I’m At Risk for Screen Poisoning. Are You?

A couple of weeks ago, author Emmy Laybourne and mentee joined us for a Q&A on literary mentorship at American Bulldog in Chestnut Ridge. Writers in attendance came away with a renewed sense of what it takes to draft a novel or other long written work, and how a “Pro in Your Corner” can shorten your drafting time and keep self-confidence strong.

To encourage you to seek out your mentors, whether online, via favorite writing treatises, or in person, we are delighted to share some of Emmy’s wisdom for staying on track. This blog post originally appeared in her newsletter. Enjoy!

“Screen poisoning” is what I call an illness that sets in when I’ve been spending too much time in front of my computer and engaged with my phone. Symptoms include physical complaints such as dry eyes, strained vision, shoulder and/or neck pain, feeling drained; and mental difficulties like fogginess, being easily distracted, fractured attention span, forgetfulness, and… I can’t remember what else.

As a novelist, I often spend eight hours a day in front of my computer. I go home and might squeeze in another hour of so answering emails on my phone. Sometimes I find myself checking out of moments with my kids to check my emails or texts.

During the election–and the fallout thereafter–I found I had a really bad case of screen poisoning. I was spending hours a day on Facebook, in addition to all my other daily screen time.

I decided to fight back.

I began a series of experiments. How could I change my computer and phone behaviors to decrease overall screen time? Would making these changes have an effect on my mental and physical well-being?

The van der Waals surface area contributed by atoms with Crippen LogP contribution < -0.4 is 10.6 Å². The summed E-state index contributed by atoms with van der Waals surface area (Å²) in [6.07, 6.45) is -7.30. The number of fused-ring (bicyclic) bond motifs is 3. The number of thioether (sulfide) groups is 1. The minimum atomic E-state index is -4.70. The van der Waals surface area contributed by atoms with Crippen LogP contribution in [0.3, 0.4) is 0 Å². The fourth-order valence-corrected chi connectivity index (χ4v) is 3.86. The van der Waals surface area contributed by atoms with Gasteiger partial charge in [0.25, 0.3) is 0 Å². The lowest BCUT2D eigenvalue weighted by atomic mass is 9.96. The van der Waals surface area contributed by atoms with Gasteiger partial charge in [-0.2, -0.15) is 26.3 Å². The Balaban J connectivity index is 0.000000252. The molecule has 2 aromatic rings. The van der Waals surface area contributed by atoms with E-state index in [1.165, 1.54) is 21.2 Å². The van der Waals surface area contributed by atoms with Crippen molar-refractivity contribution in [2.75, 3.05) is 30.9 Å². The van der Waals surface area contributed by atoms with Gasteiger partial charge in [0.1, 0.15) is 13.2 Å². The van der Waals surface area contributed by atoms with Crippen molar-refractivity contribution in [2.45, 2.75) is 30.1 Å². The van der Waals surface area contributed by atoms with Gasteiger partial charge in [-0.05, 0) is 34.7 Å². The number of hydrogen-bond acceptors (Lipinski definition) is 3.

Experiment #1: I ditched social media, by accident.

I was simply trying to make my phone less sexy, okay? I wanted to stop picking it up all the time. So I took Facebook and Twitter off my phone. I was shocked by the difference this made. For one thing, it revealed to me how often I was turning to my phone for stimulation, because without FB and Twitter, there was hardly anything to do on my phone! I’d pick it up, open it, see I had no new emails or messages then just… set it down again.

I wasn’t consciously trying to go off FB and Twitter, but I found that a few weeks went by without me checking in at all. And… I loved it. I didn’t miss it–and my FB friends, well, they don’t seem to miss me! I’ve received exactly one email from a friend saying they noticed I hadn’t been posting on FB–and that one was just to make sure I was doing okay.

I had held on for good reason. There’s an expectation that Young Adult novelists will have awesome and engaging social media feeds. I still love posting photos and looking at other people’s photos, so I’ve kept up my Instagram. I guess it’s too early to say if cutting back on FB and Twitter will negatively impact my career. We’ll have to see, my friends, but I tell you–I saw a definite boost in my mental and physical well-being.

Experiment #2: I went analog for my daily to do list.